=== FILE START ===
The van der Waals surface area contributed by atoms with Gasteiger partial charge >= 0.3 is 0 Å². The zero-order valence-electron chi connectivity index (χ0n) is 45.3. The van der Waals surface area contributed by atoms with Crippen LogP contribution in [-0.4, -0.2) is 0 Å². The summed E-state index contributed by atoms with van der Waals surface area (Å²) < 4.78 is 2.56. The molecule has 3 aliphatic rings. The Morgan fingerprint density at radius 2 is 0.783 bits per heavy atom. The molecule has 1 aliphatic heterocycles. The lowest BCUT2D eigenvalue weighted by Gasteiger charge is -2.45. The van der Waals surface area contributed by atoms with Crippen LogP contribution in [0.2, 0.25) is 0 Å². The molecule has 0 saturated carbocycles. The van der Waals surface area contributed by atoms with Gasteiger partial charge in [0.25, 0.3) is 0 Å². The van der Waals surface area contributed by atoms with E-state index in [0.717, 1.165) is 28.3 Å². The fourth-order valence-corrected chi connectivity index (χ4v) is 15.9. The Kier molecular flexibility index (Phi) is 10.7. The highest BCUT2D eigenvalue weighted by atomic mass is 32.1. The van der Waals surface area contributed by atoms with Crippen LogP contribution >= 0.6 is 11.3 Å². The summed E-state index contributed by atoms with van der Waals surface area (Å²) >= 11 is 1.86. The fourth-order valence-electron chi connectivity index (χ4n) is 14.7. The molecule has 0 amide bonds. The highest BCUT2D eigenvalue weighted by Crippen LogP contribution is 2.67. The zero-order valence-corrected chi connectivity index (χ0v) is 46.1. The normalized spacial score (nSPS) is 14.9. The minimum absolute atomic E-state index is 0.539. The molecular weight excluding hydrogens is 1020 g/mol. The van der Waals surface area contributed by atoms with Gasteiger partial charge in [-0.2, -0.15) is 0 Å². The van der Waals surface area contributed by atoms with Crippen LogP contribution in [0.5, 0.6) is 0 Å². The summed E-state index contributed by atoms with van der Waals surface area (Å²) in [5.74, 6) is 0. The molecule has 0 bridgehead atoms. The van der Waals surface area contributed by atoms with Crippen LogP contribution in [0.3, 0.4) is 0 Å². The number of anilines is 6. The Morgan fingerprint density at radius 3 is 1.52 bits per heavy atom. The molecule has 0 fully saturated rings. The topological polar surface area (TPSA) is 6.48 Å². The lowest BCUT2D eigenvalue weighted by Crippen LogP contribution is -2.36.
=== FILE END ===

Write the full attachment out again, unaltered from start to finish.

The van der Waals surface area contributed by atoms with Gasteiger partial charge >= 0.3 is 0 Å². The zero-order valence-electron chi connectivity index (χ0n) is 45.3. The van der Waals surface area contributed by atoms with Crippen LogP contribution in [-0.4, -0.2) is 0 Å². The summed E-state index contributed by atoms with van der Waals surface area (Å²) < 4.78 is 2.56. The molecule has 3 aliphatic rings. The Morgan fingerprint density at radius 2 is 0.783 bits per heavy atom. The molecule has 1 aliphatic heterocycles. The lowest BCUT2D eigenvalue weighted by Gasteiger charge is -2.45. The van der Waals surface area contributed by atoms with Crippen LogP contribution in [0.2, 0.25) is 0 Å². The molecule has 0 saturated carbocycles. The van der Waals surface area contributed by atoms with Gasteiger partial charge in [0.25, 0.3) is 0 Å². The van der Waals surface area contributed by atoms with E-state index in [0.717, 1.165) is 28.3 Å². The fourth-order valence-corrected chi connectivity index (χ4v) is 15.9. The Kier molecular flexibility index (Phi) is 10.7. The highest BCUT2D eigenvalue weighted by atomic mass is 32.1. The van der Waals surface area contributed by atoms with Crippen LogP contribution >= 0.6 is 11.3 Å². The summed E-state index contributed by atoms with van der Waals surface area (Å²) >= 11 is 1.86. The fourth-order valence-electron chi connectivity index (χ4n) is 14.7. The molecule has 0 amide bonds. The highest BCUT2D eigenvalue weighted by Crippen LogP contribution is 2.67. The zero-order valence-corrected chi connectivity index (χ0v) is 46.1. The normalized spacial score (nSPS) is 14.9. The minimum absolute atomic E-state index is 0.539. The molecular weight excluding hydrogens is 1020 g/mol. The van der Waals surface area contributed by atoms with Gasteiger partial charge in [-0.2, -0.15) is 0 Å². The van der Waals surface area contributed by atoms with Crippen LogP contribution in [0.5, 0.6) is 0 Å². The summed E-state index contributed by atoms with van der Waals surface area (Å²) in [5.74, 6) is 0. The molecule has 0 bridgehead atoms. The van der Waals surface area contributed by atoms with Crippen LogP contribution in [0.3, 0.4) is 0 Å². The number of anilines is 6. The Morgan fingerprint density at radius 3 is 1.52 bits per heavy atom. The molecule has 0 fully saturated rings. The topological polar surface area (TPSA) is 6.48 Å². The lowest BCUT2D eigenvalue weighted by Crippen LogP contribution is -2.36.